Assessment of Radiological Contamination of Soils Due to Shipbreaking Using HPGe Digital Gamma-Ray Spectrometry System


A systematic study of the distribution of the Naturally Occurring Radioactive Materials as well as the anthropogenic radionuclide in the working environment of the Shipbreaking yards of Sitakunda, Chittagong, Bangladesh, has been carried out with an objective of establishing reliable base line data on the radiation level and hence to measure the radiation dose expose to the workers and to the inhabitants of the studied area. Fifteen Soil samples have been col-lected from five different Shipbreaking yards. Three sampling spots in each yard have been selected for having repre-sentative samples for the assessment of radioactivity releasing from 226Ra (238U), 232Th and their daughters and 40K us-ing the Digital Gamma-ray Spectrometry system coupled with a High Purity Germanium (HPGe; Canberra, 40% rela-tive efficiency, 1.8 keV resolution at 1332 keV of 60Co) detector and PC based Multichannel Analyzer (MCA, upto 16k channel). The software Genie 2000 (Canberra) and Hypermet PC have been used for data acquisition and gamma peak analysis, respectively. Each of fifteen soils (~200g) and two standards (IAEA-Soil-6 and 800Bq liquid 226Ra sprayed in Al2O3) were counted in cylindrical plastic pot using gamma spectrometry system for 20000 sec for the determination of activity concentrations of the radionuclides. The samples and standards were kept in air tied condition at least for 4 weeks before gamma counting to attain the radioactive equilibrium between daughters and parents of 226Ra (238U) and 232Th decay series. The Al2O3 based 226Ra standard was used for the construction of efficiency curve covering the wide gamma energy range. The IAEA-Soil-6 was used for quality control (QC) of the analysis. The homogeneity test and density corrections of Al2O3 based 226Ra standard were performed and implemented for the analysis. The results of ac-tivity concentrations have been used to assess the radium equivalent activities (Raeq) and the representative level index (Iγr) values in the experimental soil samples. The results have been compared with other global radioactivity measure-ments and evaluations.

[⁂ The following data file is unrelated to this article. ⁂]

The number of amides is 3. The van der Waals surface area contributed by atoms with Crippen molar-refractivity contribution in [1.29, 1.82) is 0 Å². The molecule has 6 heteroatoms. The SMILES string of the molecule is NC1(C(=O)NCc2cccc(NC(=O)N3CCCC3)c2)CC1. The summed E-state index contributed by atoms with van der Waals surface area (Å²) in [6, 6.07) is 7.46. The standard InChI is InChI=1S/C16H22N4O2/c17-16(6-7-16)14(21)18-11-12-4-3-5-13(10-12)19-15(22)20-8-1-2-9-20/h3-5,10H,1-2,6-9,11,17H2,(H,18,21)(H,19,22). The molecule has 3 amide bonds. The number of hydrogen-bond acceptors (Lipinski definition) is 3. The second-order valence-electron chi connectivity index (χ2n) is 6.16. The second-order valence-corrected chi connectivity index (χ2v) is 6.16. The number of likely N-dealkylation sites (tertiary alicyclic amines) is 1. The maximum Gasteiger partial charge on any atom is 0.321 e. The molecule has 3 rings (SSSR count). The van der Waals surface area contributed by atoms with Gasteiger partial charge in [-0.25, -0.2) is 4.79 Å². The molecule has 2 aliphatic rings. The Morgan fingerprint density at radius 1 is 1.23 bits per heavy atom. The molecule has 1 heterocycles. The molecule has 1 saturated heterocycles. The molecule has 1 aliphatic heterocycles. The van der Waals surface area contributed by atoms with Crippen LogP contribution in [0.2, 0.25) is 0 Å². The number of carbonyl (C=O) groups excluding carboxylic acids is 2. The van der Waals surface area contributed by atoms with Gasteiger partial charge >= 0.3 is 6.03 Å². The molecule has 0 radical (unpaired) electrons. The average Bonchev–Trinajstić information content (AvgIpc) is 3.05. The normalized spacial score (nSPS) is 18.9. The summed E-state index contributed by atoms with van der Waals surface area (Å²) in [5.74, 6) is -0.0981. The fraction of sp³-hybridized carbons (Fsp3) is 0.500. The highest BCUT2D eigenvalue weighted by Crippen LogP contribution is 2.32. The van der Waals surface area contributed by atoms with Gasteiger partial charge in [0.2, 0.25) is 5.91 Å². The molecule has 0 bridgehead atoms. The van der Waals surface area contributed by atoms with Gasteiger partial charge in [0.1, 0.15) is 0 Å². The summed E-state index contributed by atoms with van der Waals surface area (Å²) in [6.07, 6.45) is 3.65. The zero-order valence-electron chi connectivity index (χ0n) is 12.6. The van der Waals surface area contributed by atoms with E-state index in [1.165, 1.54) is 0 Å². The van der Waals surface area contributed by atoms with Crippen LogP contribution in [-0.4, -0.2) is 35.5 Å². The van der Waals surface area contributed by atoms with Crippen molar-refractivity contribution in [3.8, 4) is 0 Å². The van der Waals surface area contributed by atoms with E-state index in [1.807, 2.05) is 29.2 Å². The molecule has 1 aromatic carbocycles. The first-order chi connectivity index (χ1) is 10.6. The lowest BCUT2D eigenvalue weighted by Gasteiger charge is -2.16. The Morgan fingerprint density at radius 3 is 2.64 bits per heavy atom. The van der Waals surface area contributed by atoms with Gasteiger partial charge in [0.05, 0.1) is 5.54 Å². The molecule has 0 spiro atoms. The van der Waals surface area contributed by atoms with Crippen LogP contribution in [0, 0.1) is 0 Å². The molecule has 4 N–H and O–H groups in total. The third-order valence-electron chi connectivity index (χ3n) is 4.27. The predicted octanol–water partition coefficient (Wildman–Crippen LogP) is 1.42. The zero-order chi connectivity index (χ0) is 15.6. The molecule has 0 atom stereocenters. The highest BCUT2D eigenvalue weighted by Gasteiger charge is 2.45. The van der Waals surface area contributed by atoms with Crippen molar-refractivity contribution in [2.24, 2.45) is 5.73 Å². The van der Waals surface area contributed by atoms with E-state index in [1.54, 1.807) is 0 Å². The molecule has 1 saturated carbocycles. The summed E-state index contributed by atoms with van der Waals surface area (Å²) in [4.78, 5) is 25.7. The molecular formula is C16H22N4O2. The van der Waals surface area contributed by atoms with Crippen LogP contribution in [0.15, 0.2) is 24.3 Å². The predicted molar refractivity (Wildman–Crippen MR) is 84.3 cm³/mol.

Share and Cite:

M. Hossain, S. Hossain and A. Meaze, "Assessment of Radiological Contamination of Soils Due to Shipbreaking Using HPGe Digital Gamma-Ray Spectrometry System," Journal of Environmental Protection, Vol. 1 No. 1, 2010, pp. 10-14. doi: 10.4236/jep.2010.11002.

Conflicts of Interest

The authors declare no conflicts of interest.


[1] N. A. Matiullah and A. J. A. H. Khatibeh, “Comparative studies of indoor radon concentration levels in Jordan us-ing CR-39 based bag and cup dosimeter,” Health Physics, Vol. 75, No. 1, pp. 60–62, 1998.
[2] IAEA Technical Report Series, “Measurement of ra-dio-nuclides in food and the environment,” No. 295, 1989.
[3] K. A. Kabir, S. M. A. Islam, and M. M. Rahman, “Dis-tribution of radionuclides in surface soil and bottom sedi-ment in the district of Jessore, Bangladesh and evaluation of radiation hazard,” Journal of Bangladesh Academy of Sciences, Vol. 33, No. 1, pp. 117–130, 2009.
[4] United Nations Scientific Committee on the Effects of Atomic Radiation Report to the General Assembly, 1998. .
[5] J. Beretka and P. J. Mathew, “Natural radioactivity of Australian building materials, industrial wastes and by- products,” Health Physics, Vol. 48, No. 1, pp. 87–95, 1985.
[6] Report by NEA Group of Experts, “Nuclear energy agency, exposure to radiation from natural radioactivity in building materials,” OECD, 1979.
[7] F. K. Mia, S. Roy, N. Touhiduzzaman, and B. Alan, “Dis-tribution of radionuclides in soil samples in and around Dhaka city,” Applied Radiation and Isotopes, Vol. 49, No. 1–2, pp. 133–137, 1998.
[8] S. Selvasekarapandian, N. M. Manikandan, R. Sivkumar, V. Meenakshinundaram, and V. Raghunath, “Natural ra-diation distribution of soils at Kotagiri Taluk of the Nilgiris biosphere in India,” Radio-Analytical and Nu-clear Chemistry, Vol. 252, No. 2, pp. 429–435, 2002.
[9] J. G. Ingersoll, “A survey of radionuclide contents and radon emanation rates in building materials used in the U. S.,” Health Physics, Vol. 45, No. 2, pp. 362–368, 1983.
[10] C. Papastefanou, S. Stoulos, M. Manolopoulou, A. Ioan-nidou, and S. Charalambous, “Indoor radon concentra-tions in Greek apartment dwellings,” Health Physics, Vol. 66, No. 3, pp. 270–273, 1994.
[11] C. J. Chen, P. S. Weng, and T. C. Chu, “Evaluation of natural radiation in houses built with black schist,” Health Physics, Vol. 64, No. 1, pp. 74–78, 1983.
[12] M. Shohag, “Measurement of the natural and artificial radio activity in soil of Mymensingh district of Bangla-desh,” M. S. Thesis, University of Chittagong, Bangla-desh, 2007.

Copyright © 2023 by authors and Scientific Research Publishing Inc.

Creative Commons License

This work and the related PDF file are licensed under a Creative Commons Attribution 4.0 International License.